• During the #AdFail5, I got to share my eosteric knowledge of jars from my Etsy baking days (some of you may remember my jar cakery, Adore a Jar Bakery?)
  • David Spark called me out when I complained that we don’t have one dashboard to end all dashboards – he said I should create one – he’s right
    • What Chris Baccus and I really want is simply for all our data to match

Listen: BeanCast 441

March 20, 2017

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Adapted from  original post by Bob Knorpp on thebeancast.com

Antisocial Virtual Reality – Retinas Deep

I’m finally reading Ready Player One, Ernest Cline’s dystopian future sci-fi novel that’s chock full of awesome ’80s culture. It’s a fun read, accurately called a “nerdgasm” by John Scalzi.

Brief synopsis: In 2044, an energy crisis has resulted in widespread economic despair. The OASIS is a virtual reality simulator in which many people escape the depressing world. It functions as an MMORPG (massively multiplayer online role-playing game) and a virtual society. High school student Wade Watts spends his days seated in an old cargo van in a junkyard wearing his VR visor and haptic gloves, attending school inside the OASIS and hunting for OASIS creator James Halliday’s Easter egg. (Full synopsis here.)

“In the OASIS, you could create your own private planet, build a virtual mansion on it, furnish and decorate it however you liked, and invite a few thousand friends over for a party.” p.57

15% through the book, these were my first two thoughts, one somewhat unique to me and the other not at all:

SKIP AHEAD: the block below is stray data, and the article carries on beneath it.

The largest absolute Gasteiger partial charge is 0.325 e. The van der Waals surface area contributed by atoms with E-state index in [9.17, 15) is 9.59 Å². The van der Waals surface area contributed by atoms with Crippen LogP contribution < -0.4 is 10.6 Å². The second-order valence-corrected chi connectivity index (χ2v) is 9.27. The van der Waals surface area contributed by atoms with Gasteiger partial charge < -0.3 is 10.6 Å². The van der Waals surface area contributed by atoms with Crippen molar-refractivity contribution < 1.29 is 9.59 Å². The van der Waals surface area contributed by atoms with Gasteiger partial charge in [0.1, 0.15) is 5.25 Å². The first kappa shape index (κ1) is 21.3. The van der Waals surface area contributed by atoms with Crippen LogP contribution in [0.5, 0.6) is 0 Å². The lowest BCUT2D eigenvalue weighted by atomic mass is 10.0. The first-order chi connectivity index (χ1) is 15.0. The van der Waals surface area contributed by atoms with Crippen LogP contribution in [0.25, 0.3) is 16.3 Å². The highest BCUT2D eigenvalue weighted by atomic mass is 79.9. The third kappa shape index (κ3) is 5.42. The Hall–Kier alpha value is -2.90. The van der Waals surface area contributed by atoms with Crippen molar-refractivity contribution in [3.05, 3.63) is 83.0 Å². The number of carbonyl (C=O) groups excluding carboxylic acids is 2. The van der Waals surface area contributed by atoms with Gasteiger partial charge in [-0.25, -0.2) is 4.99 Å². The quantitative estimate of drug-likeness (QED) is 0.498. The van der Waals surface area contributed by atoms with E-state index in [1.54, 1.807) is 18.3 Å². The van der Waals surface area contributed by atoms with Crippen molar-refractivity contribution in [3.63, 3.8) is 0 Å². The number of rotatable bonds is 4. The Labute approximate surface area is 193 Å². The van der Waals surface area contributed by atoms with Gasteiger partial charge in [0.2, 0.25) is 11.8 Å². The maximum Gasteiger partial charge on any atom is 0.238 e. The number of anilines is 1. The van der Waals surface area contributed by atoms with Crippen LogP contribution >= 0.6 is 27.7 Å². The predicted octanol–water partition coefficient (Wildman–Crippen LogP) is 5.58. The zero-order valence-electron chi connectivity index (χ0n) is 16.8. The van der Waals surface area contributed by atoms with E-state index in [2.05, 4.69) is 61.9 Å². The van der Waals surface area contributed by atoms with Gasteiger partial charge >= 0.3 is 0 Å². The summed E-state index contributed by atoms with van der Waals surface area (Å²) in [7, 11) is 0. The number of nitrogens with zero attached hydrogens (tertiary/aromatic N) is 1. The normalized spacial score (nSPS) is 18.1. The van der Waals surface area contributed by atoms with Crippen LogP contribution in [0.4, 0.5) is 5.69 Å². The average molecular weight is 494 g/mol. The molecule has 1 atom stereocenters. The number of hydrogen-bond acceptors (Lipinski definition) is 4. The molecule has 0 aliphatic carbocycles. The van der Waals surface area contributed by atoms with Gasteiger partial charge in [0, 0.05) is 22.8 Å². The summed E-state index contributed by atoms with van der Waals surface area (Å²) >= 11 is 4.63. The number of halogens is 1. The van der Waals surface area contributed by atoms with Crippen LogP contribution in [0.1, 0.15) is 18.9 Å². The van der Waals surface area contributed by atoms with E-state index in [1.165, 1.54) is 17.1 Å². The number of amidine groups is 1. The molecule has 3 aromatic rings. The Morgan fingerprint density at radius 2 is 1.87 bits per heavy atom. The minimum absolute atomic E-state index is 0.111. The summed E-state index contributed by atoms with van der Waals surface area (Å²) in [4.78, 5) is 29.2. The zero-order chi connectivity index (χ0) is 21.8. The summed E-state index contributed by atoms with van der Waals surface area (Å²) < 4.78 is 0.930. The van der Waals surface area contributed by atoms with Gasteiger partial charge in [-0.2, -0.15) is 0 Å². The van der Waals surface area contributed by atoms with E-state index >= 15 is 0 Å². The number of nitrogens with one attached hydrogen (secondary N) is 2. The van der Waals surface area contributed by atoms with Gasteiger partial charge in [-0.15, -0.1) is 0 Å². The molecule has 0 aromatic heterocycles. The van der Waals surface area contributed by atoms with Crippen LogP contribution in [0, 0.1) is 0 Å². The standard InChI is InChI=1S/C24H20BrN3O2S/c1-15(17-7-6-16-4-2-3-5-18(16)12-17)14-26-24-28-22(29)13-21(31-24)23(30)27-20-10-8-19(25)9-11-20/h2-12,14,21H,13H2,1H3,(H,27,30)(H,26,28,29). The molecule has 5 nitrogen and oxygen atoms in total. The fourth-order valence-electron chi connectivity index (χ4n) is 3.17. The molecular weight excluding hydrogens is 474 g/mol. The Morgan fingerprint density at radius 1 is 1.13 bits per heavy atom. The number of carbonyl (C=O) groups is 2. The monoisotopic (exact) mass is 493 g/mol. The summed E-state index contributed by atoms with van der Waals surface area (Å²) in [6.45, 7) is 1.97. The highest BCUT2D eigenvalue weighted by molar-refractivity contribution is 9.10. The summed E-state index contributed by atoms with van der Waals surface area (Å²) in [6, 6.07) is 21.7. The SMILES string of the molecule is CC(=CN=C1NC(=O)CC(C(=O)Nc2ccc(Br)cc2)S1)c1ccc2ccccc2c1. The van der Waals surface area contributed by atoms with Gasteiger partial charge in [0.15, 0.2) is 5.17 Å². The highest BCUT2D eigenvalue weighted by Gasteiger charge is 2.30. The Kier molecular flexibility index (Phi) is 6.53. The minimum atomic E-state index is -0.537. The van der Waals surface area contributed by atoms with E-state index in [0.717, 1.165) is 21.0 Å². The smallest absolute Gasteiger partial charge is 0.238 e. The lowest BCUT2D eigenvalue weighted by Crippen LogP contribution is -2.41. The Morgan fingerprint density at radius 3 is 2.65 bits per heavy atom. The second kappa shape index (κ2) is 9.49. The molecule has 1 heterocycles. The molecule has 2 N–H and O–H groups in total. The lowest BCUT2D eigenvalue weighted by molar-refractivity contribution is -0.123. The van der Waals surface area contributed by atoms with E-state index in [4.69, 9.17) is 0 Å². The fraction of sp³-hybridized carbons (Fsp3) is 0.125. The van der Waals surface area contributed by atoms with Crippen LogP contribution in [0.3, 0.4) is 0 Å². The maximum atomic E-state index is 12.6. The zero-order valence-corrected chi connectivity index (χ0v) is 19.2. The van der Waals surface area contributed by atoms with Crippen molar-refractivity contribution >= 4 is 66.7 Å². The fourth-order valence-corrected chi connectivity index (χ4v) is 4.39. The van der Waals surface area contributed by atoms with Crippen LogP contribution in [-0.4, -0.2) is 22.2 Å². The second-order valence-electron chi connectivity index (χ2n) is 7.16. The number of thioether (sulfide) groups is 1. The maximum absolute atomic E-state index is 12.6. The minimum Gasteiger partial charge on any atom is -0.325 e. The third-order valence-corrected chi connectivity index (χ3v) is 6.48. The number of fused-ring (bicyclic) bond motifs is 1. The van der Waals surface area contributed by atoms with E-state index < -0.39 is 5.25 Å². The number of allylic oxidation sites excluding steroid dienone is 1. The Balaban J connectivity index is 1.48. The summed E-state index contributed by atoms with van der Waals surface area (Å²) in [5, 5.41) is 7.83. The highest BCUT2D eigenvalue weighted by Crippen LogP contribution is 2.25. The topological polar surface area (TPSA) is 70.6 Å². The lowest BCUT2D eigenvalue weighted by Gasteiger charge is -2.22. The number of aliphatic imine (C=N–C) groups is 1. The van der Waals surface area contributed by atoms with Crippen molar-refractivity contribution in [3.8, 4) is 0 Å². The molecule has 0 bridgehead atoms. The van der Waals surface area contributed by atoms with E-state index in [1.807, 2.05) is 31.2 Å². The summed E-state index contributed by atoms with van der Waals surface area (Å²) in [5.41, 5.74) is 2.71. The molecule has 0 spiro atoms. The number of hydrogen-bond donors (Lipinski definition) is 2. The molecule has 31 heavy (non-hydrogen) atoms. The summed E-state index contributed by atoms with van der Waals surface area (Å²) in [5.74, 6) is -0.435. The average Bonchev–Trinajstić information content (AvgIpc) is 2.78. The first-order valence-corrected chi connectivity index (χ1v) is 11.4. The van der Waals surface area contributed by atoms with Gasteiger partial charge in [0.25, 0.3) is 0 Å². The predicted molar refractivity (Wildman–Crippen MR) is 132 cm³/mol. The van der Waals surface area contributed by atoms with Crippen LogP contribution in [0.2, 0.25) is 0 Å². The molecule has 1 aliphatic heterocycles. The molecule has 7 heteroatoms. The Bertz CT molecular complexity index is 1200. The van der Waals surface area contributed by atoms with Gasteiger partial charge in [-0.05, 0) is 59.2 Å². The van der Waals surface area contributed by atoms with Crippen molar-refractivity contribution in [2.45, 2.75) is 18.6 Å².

1. OASIS users sit for hours or days on end. They probably take about 200 steps per day (bathroom breaks).
  2. The OASIS replaces real life interaction like Facebook on steroids, and it’s a scary but fathomable progression.

pop art woman wearing virtual reality goggles saying OMGPlenty of people have written about whether Facebook could become a sort of OASIS. It’s clearly on Zuckerberg’s radar with the acquisition of Oculus Rift in 2014, and the fact that the company hands every new employee a copy of Ready Player One.  All covered.

What interests me is whether technology will make our future lifestyles even more sedentary and less interpersonally connected than they are today. In a world that enjoys VR more than IRL, we could really lose our ability to interact in a vulnerable, face-to-face manner. That’s already happening with smartphone addiction (social media and checking behaviors). People are more likely to complain on Facebook about daily offenses by neighbors, fellow drivers, or rude cashiers than to confront one another. But furthermore, in an increasingly virtual future, our bodies could either atrophy (if food becomes scarce) or expand even more (if foodstuff replaces real food and we subsist on cheap sugary cereal and microwave dinners). It’s not a pretty thought.

I like technology. I like the idea of free, globally accessible information. It just worries me that we’ll all be sitting on our asses not talking to each other even more. Instead of being thumbs deep, we’ll be retinas deep.

Two girls playing hopscotch on playgroundOn the bright side, quite the opposite of Wade attending virtual school from his van, here’s an elementary school in California where students have standing desks.  Bloodflow improves cognitive function and learning. Add in some VR use with open source global libraries and submersive educational experiences. Maintain real outdoor recess and give them standing desks – that’s promising.

BeanCast 434: Our Dander Is Up

I was a guest on The BeanCast. Listen: BeanCast 434 

January 30, 2017

Click to subscribe

PANEL

Emily Binder, Director of Content Marketing, MagicJack for Business

Mitch Joel, President, Mirum

Hal Thomas, Director of Content and Social Media, Noble Mouse

Tamsen Webster, Consultant, TamsenWebster.com

Bob Knorpp, Host, The BeanCast


TOPICS

Evolving the Hyperlink

Sources: VentureBeat reports

A Reluctant Super Bowl

Sources: Bloomberg on ad sales, NBC on conflicted approaches

The Instant Economy

Sources: Adweek analysis

State of Social Discovery

Sources: VentureBeat on Twitter’s movesMashable on Facebook Stories

Originally posted by Bob Knorpp on thebeancast.com

Marketing, Technology, Society